Thursday, April 22, 2010

Happy Earth Day!

Happy 40th Earth Day, y'all! Did you know that 20 million people celebrated the first Earth Day? Or that the Environmental Protection Agency (EPA), the Occupational Safety and Health Agency (OSHA), and the Clean Air and Clean Water Acts were all "born" the same year?

1970 was a landmark year for environmental awareness, but sadly, we're still facing many of the same problems we were 40 years ago. All this talk we hear in the news on building more fuel-efficient cars, reducing our dependence on foreign oil, and reducing our energy use and waste production... that's nothing new. As times changed (and fuel prices went down) these eco-friendly ideas became less urgent. Let's not make the same mistake this time around!

So here's to making the next 40 years even better than the first... how will you help? Celebrate Earth Day by doing something as simple as planting flowers, picking up garbage, or recycling old electronics. Or you can join forces with like-minded folk and help spruce up a park or clean up a portion of a river bed or lake front. Every little bit will help!

Monday, April 19, 2010

Living Downstream

Sandra Steingraber, ecologist, cancer survivor, and fellow Illinois Wesleyan (and U of M) alum, made the University's news page today because a documentary has just been made about her book, Living Downstream. I took a May Term class with Steingraber back in 1997, right after her book had been published. The ecology class focused heavily on her area of research, which linked environmental contamination (toxins that include chemicals, heavy metals, and industrial and agricultural wastes, to name a few) to cancer. And, quite frankly, it was fascinating.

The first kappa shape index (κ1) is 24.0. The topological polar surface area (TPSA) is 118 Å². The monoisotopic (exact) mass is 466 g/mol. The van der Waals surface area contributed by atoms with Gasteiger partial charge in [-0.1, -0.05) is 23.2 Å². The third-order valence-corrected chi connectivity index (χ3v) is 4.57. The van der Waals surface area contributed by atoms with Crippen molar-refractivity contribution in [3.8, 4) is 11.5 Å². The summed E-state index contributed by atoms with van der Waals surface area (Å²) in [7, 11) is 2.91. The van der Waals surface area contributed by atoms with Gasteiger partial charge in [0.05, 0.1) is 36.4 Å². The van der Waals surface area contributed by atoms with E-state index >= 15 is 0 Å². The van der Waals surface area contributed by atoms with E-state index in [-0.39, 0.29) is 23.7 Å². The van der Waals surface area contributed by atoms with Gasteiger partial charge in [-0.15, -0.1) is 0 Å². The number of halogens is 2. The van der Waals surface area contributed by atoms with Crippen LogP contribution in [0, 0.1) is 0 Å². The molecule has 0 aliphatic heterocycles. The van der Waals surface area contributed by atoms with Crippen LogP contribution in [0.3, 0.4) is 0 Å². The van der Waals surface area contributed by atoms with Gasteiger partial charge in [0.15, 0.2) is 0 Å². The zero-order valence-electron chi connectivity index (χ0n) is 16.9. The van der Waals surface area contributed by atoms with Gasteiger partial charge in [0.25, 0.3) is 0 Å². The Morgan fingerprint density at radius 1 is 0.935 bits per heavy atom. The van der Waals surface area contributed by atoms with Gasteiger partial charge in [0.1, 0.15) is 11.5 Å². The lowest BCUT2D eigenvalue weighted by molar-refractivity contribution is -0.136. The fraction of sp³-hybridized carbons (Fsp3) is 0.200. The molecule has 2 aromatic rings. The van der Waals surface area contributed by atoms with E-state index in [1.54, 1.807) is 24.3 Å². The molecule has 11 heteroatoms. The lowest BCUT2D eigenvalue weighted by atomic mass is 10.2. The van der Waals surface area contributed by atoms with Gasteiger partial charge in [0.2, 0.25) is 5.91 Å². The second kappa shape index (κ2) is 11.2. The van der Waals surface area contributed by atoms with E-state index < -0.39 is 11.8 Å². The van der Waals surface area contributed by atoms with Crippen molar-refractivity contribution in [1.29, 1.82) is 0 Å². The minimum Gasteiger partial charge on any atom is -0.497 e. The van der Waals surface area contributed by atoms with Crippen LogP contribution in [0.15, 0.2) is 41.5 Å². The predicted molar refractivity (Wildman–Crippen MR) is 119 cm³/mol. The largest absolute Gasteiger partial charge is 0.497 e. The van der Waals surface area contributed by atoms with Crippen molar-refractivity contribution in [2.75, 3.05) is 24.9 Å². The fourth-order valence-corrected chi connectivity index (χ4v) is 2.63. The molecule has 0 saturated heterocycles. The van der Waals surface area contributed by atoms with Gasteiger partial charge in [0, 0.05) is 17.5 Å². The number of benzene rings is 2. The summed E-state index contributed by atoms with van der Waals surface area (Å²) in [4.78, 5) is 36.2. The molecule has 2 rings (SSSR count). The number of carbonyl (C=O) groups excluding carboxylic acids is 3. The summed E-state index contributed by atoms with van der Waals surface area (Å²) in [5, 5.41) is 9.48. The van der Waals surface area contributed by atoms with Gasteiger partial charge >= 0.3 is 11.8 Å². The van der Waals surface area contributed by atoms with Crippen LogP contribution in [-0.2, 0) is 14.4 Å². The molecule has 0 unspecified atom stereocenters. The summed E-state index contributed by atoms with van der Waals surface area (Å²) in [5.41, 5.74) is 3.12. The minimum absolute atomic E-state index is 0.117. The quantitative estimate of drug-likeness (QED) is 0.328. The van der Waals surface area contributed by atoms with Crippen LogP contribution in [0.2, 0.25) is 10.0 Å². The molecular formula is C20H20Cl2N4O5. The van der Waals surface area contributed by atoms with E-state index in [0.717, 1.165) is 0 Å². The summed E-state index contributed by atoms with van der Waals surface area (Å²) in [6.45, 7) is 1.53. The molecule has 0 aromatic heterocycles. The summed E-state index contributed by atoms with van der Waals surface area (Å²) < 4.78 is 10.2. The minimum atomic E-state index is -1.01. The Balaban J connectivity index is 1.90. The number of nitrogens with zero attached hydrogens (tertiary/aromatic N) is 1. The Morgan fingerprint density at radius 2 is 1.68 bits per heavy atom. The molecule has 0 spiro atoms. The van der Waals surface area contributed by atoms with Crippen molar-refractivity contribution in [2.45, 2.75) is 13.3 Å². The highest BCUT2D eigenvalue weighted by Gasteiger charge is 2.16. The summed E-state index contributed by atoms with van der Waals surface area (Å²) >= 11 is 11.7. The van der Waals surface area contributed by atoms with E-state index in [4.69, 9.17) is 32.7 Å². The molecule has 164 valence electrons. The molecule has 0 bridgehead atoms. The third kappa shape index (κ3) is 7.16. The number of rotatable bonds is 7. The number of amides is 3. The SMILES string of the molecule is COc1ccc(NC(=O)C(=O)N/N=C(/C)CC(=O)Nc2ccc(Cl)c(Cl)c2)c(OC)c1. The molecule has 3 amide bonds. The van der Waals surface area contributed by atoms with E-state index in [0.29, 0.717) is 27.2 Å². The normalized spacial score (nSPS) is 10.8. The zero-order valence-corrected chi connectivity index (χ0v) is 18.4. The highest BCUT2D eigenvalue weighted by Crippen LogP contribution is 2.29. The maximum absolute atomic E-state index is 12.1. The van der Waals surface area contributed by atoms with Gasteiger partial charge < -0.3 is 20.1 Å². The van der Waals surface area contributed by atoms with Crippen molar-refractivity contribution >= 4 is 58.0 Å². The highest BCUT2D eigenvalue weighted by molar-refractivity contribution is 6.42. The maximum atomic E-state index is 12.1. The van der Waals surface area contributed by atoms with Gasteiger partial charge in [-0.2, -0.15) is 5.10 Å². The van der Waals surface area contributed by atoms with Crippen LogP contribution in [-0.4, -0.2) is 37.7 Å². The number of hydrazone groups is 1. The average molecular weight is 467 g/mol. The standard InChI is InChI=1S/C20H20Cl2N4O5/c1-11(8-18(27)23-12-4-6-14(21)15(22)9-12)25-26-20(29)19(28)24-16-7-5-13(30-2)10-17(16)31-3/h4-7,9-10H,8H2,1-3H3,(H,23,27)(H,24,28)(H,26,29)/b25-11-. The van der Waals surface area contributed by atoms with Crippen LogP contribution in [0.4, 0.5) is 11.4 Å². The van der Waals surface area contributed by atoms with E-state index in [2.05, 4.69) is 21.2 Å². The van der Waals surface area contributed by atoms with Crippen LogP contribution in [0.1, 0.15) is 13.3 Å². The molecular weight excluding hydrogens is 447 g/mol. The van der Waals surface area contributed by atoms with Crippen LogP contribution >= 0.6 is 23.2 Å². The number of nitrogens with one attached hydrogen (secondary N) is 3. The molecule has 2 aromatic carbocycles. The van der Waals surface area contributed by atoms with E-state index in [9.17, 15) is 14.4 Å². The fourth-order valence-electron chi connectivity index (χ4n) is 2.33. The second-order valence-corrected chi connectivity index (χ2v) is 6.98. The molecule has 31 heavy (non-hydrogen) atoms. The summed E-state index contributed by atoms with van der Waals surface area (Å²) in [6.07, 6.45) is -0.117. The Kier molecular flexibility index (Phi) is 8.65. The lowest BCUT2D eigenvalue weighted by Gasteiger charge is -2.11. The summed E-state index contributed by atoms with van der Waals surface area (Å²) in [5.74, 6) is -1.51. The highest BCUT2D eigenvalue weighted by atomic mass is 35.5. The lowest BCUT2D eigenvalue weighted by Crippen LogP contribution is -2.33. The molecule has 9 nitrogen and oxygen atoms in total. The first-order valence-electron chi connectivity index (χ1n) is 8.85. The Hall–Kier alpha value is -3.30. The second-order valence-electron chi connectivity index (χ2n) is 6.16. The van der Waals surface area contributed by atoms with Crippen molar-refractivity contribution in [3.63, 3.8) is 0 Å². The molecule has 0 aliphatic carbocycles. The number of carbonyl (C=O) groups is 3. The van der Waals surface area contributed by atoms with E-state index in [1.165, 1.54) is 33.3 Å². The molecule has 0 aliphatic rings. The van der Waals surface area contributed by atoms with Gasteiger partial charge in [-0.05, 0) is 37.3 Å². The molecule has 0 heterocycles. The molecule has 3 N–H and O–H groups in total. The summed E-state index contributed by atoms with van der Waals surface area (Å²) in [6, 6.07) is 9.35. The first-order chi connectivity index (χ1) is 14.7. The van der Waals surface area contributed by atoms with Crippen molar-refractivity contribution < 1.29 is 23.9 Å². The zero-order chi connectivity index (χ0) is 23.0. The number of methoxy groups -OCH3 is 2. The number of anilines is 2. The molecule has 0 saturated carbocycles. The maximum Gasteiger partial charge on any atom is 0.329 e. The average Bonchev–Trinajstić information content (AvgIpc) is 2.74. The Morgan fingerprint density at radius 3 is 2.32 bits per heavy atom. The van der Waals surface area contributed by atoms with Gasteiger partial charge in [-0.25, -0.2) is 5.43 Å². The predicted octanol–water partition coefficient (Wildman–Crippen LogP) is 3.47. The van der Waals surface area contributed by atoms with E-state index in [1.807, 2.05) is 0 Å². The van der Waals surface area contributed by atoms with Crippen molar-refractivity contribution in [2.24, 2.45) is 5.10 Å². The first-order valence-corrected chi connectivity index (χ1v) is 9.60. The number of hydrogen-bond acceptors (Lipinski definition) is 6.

Steingraber first became interested in the environmental causes of cancer when, as an IWU student, she was diagnosed with a rare bladder cancer at age 20. Casual onlookers could attribute her disease to bad genes, because her mom developed breast cancer in her 40s, and an aunt had died of the same type of bladder cancer with which Steingraber was diagnosed. But she was adopted; genetics had nothing to do with it.

When Steingraber began researching this book, she collected a great deal of already-recorded data, which had just been made available to the public under the newly passed Right-To-Know Act, and started connecting the dots. She grew up in central Illinois, just like I did, but she lived in a rural town along the Illinois River. With her home town being as small as it was, it seemed like a disproportionate number of its citizens had some form of cancer. So she made her way "upstream", so to speak, and identified industrial waste dumps, agricultural run-off sites, chemical incinerators, and coal-burning facilities as the sources of the toxins that wound up in the water of her town downstream. Because none of these things are unusual to find in the Midwest, further research revealed just what she suspected: her town was not unique.

Yes, her book is full of the names of various chemicals and contaminants that have found their ways into our food, water, air, and soil. But by intertwining this scientific data with her personal story of cancer and survival (as well as a clear and concise writing style), she makes years of intense research (or scientific gobbledy-gook, to us non-brainiacs) not only palatable, but relatively easy to understand. Critics, doctors, and environmentalists alike have hailed her book as "the Silent Spring of our generation", but let me assure you... having read both, Steingraber's novel is a much more enjoyable read.

On the first day of class, Sandra Steingraber used a parable to depict the backwards way in which we are going about treating cancer patients. She told the story of residents in a small town who noticed more and more people getting caught in the current of a nearby river and drowning. The townspeople invented all of these pricey and elaborate ways to rescue and resuscitate the drowning victims, but no one thought to venture upstream to stop whoever was pushing these victims into the river in the first place. And so it is with environmental contamination.